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Never buy the second-cheapest wine on the menu.

I’ve heard this many times and thought it was just a fun rule of thumb. But two British economists decided the theory was worth testing, and did so with audacious precision. Their results came out last month.

“Restaurateurs are believed to overprice the second-cheapest wine to exploit naïve diners embarrassed to choose the cheapest option,” write David de Meza from the London School of Economics and Vikram Pathania from the University of Sussex in a working paper titled: “Is the Second-Cheapest Wine a Rip-Off? Economics vs Psychology in Product-Line Pricing”.

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These blokes weren’t mucking around. The two oenophile economists collected a staggering amount of data, covering 6335 wines on 235 London wine lists, ranging in price from £8.5 (A$16) to £7630. (This info was collected electronically, by the way, not via an increasingly dissolute series of dinners billed back to the econ department!)

They ran the data through a series of robust regressions, and at the end they had to conclude the old saw is not so sharp any more.

“We find that the mark-up on the second cheapest wine is significantly below that on the four next more expensive wines,” they wrote. “It is an urban myth that the second-cheapest wine is an especially bad buy.”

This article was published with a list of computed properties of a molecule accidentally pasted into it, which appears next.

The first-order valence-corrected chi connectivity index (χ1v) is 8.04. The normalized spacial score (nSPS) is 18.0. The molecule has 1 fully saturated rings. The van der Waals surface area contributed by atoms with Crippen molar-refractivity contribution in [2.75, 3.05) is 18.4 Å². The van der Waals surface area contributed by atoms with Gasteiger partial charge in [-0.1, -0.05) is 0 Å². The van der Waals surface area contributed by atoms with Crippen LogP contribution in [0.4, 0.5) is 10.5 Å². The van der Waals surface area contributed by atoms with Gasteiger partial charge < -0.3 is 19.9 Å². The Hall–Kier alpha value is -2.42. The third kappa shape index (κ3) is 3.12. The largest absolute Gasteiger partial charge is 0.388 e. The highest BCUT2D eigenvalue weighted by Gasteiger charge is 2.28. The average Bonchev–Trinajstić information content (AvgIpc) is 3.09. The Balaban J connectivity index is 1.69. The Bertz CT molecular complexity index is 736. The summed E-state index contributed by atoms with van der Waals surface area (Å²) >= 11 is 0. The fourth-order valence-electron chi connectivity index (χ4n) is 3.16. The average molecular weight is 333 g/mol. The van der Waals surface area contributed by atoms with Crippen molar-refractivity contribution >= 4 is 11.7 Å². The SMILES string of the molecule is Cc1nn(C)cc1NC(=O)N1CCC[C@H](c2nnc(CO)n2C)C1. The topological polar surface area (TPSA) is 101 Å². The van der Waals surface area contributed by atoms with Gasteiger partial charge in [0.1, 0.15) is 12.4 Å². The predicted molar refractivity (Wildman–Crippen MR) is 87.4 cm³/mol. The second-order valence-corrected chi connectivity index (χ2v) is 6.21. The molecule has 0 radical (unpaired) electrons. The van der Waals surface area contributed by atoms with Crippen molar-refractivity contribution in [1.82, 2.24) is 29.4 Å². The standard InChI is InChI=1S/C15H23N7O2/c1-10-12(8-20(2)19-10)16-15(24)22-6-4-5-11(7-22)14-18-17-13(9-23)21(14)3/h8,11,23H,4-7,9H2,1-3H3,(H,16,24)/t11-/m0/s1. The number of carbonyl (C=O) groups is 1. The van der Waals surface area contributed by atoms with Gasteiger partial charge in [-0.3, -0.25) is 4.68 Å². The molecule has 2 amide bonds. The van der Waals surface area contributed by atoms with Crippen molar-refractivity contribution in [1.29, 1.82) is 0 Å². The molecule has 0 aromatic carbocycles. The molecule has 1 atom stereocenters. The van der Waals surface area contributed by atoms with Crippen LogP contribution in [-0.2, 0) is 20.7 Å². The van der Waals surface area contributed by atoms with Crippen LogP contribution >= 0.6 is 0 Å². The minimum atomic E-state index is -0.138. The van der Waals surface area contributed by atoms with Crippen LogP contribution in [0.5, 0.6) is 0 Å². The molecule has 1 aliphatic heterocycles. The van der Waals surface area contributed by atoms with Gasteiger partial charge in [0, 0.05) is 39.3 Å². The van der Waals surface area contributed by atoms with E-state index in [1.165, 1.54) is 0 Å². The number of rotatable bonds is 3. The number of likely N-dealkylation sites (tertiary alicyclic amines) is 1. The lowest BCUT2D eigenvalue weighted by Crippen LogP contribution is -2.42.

So feel free to buy that second-cheapest wine — it’s good value. In fact, feel free to buy the cheapest one. It has both the lowest percentage mark-up and the lowest mark-up in currency terms.

“Mark-ups are low at the bottom to encourage wine consumption of some sort,” de Meza and Pathania wrote. This reveals an important point: someone might nurse one glass of wine throughout a whole evening if wine prices are high, or even — gasp! — drink water.

Mid-range trap

“Percentage mark-ups are highest on mid-range wines,” they wrote. The middle of the wine list is the new trap for young players.

Around the median wine, mark-ups soar to over 300% over retail price. (For those playing at home: 100% mark-up is a doubling; 200% is a tripling; 300% means four times retail price.)

The top of the wine list has smallish percentage mark-ups, lower even than those on the cheapest wines. But in dollar terms, the mark-ups at the top of the wine list are enormous. At the furthest end of the wine list, at the sort of restaurant that has a lot of wines listed, the house could make £150 profit (A$275) on one bottle.

Is this useful information for Australians? Not if you’re in Melbourne where the restaurants are closed at the moment, but for many Australians, yes, as wine is their tipple of choice.

Australians drank 28 litres of wine each in 2018, the most recent year for which the ABS provides data — down just slightly from the record level in 2009-10.

While our wine consumption is slowly falling, wine is actually increasing its market share because beer and spirits consumption are falling faster. Australians get as much alcohol from wine as from beer. Per-capita beer consumption has halved since 1968, the ABS reports.